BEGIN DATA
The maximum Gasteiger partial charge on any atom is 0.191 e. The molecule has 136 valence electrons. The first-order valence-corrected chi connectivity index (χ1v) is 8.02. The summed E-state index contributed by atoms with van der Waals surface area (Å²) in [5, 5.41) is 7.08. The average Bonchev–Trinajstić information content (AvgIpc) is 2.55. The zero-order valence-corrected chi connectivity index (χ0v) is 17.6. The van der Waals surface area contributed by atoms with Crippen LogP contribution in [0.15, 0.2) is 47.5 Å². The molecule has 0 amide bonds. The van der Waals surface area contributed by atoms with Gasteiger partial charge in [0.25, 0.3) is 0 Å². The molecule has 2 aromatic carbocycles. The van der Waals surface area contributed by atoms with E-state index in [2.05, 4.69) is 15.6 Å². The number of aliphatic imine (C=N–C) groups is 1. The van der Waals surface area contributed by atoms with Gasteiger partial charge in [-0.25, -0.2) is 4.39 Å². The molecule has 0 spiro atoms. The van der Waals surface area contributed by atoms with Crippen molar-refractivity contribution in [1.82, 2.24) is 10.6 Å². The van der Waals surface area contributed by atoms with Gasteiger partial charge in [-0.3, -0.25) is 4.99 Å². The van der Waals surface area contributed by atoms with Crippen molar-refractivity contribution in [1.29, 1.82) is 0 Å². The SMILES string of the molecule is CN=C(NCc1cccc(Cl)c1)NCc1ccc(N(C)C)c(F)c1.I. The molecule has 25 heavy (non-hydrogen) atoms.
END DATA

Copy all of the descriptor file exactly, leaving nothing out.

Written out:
The maximum Gasteiger partial charge on any atom is 0.191 e. The molecule has 136 valence electrons. The first-order valence-corrected chi connectivity index (χ1v) is 8.02. The summed E-state index contributed by atoms with van der Waals surface area (Å²) in [5, 5.41) is 7.08. The average Bonchev–Trinajstić information content (AvgIpc) is 2.55. The zero-order valence-corrected chi connectivity index (χ0v) is 17.6. The van der Waals surface area contributed by atoms with Crippen LogP contribution in [0.15, 0.2) is 47.5 Å². The molecule has 0 amide bonds. The van der Waals surface area contributed by atoms with Gasteiger partial charge in [0.25, 0.3) is 0 Å². The molecule has 2 aromatic carbocycles. The van der Waals surface area contributed by atoms with E-state index in [2.05, 4.69) is 15.6 Å². The number of aliphatic imine (C=N–C) groups is 1. The van der Waals surface area contributed by atoms with Gasteiger partial charge in [-0.25, -0.2) is 4.39 Å². The molecule has 0 spiro atoms. The van der Waals surface area contributed by atoms with Crippen molar-refractivity contribution in [1.82, 2.24) is 10.6 Å². The van der Waals surface area contributed by atoms with Gasteiger partial charge in [-0.3, -0.25) is 4.99 Å². The van der Waals surface area contributed by atoms with Crippen molar-refractivity contribution in [1.29, 1.82) is 0 Å². The SMILES string of the molecule is CN=C(NCc1cccc(Cl)c1)NCc1ccc(N(C)C)c(F)c1.I. The molecule has 25 heavy (non-hydrogen) atoms.